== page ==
How to be Happy

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A lot of friends and family have asked me what I’ve learned since my diagnosis. It’s impossible to distill into a few pithy phrases; there’s no Instagram post or Tumblr typography that can fully encapsulate the amount that I’ve matured in the last 3 months.

But there’s no doubt that I’ve been learning a lot through this ordeal – a lot of things that, unfortunately, take facing death to really learn the importance of. Don’t get me wrong, I would never wish cancer on anybody… but things that you learn through the toughest experiences are lessons that last a lifetime. Lessons are best taught through experience, after all.

If I could sum it up, I would stress how important it is to be happy. I don’t mean that in the inspirational “Laughter is the rainbow of the heart”-sorority-calendar type happiness. Being happy is much harder than that. It’s about listening to that little voice in your head that you ignore because the magazines, Facebook, and Snapchat are just so loud.

Remember that time you went through a fast food drive thru, got yourself a double double with sweet potato fries, and a milkshake because, “Why the heck not?!”… and after you ate it, you thought, “holy shit… that was delicious… but I hate myself so much right now.”

That is not happy.

Remember that time you kept patting makeup onto your face, trying to mask out every trace of the original you because you thought you weren’t beautiful? You don’t look like Kendall Jenner – but more eyeliner and concealer will fix that, right? But you thought to yourself, “… This isn’t me. This can’t be good for me.”

That is not happy.

And that time you were feeling sluggish after a long day of work? All you really wanted to do was collapse on your couch, hug your pillow and put on Mean Girls for the 50th time? But your friend invited you to hang out at a bar, and everyone’s going and you’ll probably be like super weird if you don’t show up? That tiny voice was screaming, “I NEED SLEEP!”, but you shush it and tell it you can down some coffee and you’ll be juuuust fine?

That is not happy.

Instantaneous excitement is short-lived, but every time you suppress that tiny voice you’re adding a little more stress onto your body. And that stress adds up. You take your body for granted because it’s working fine right now, but if you keep denting the car, eventually it’ll stop running and you won’t know why.

It’s okay to indulge. It’s okay to cheat sometimes. But when you withdraw from the bank, you need to replenish and store some in savings for a rainy day. It’s never good to be in debt. Our bodies are truly miraculous, but even they can only take so much.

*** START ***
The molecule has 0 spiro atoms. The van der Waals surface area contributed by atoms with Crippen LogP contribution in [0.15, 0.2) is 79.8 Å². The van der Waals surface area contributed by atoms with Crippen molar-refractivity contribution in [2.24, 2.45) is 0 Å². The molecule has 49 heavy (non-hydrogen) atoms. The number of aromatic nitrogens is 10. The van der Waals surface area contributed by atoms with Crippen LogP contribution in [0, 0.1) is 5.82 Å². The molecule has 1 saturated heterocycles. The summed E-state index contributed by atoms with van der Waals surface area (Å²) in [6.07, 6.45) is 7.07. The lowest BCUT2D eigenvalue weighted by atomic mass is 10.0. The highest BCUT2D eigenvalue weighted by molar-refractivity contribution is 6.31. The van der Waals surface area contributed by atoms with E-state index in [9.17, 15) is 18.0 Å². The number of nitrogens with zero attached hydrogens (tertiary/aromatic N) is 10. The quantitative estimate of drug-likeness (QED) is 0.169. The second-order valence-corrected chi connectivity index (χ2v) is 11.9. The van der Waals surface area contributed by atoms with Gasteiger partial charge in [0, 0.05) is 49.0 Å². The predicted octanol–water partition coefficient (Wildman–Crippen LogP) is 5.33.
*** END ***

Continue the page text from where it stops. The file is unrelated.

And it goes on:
What I’m telling you now is: learn to listen to your body. That is how you’ll be happy.

But thanks to murky societal values and our young, resilient bodies with high metabolisms that can bounce back from almost anything, we’ve become so accustomed to tuning out that small voice in our heads. Processed and animal protein foods affect our stretch and density receptors in our stomach that tell us when we’ve had enough to eat, suppressing that natural voice even more. And Photoshop-ridden magazines and advertisements scream loudly at our insecurities, silencing the voice constantly telling you that you’re beautiful.

How do you know what to listen to anymore?

Start slow. Look for gut reactions. And solve the problem instead of trying to cover it up.

When you get sick, you feel drowsy and thirsty… don’t take some Emergen-C and down a cup of coffee. Drink lots of fluids, and sleep as much as you can. When you feel heavy or groggy, eat something light to dilute it and clear up your stomach. When you feel parched, reach for water – don’t reach for soda or a beer. Solve the thirst, don’t create another problem.

And you’ll be surprised, the healthier your body becomes, the more you realize your body has clear answers for other things as well – you were just so used to ignoring it.

When you have trouble waking up on Mondays and find more excitement scrolling through Google Flights during lunch, that’s your body telling you that a 9 - 5 just isn’t your thing… it’s time to take off. When you feel funny because this first date just seems off, but you can’t figure out why… he’s probably not the one for you. Even these little feelings are stress on your body that can take a toll on your health.

Listen to the warning signs. Your body is trying to tell you something before it’s too late.

You’ll be surprised at how confident and decisive you become, because your body had all the answers after all.

This post is a guest blog post contributed by Natalie Sun, Texting from Cancer. Published with Permission.

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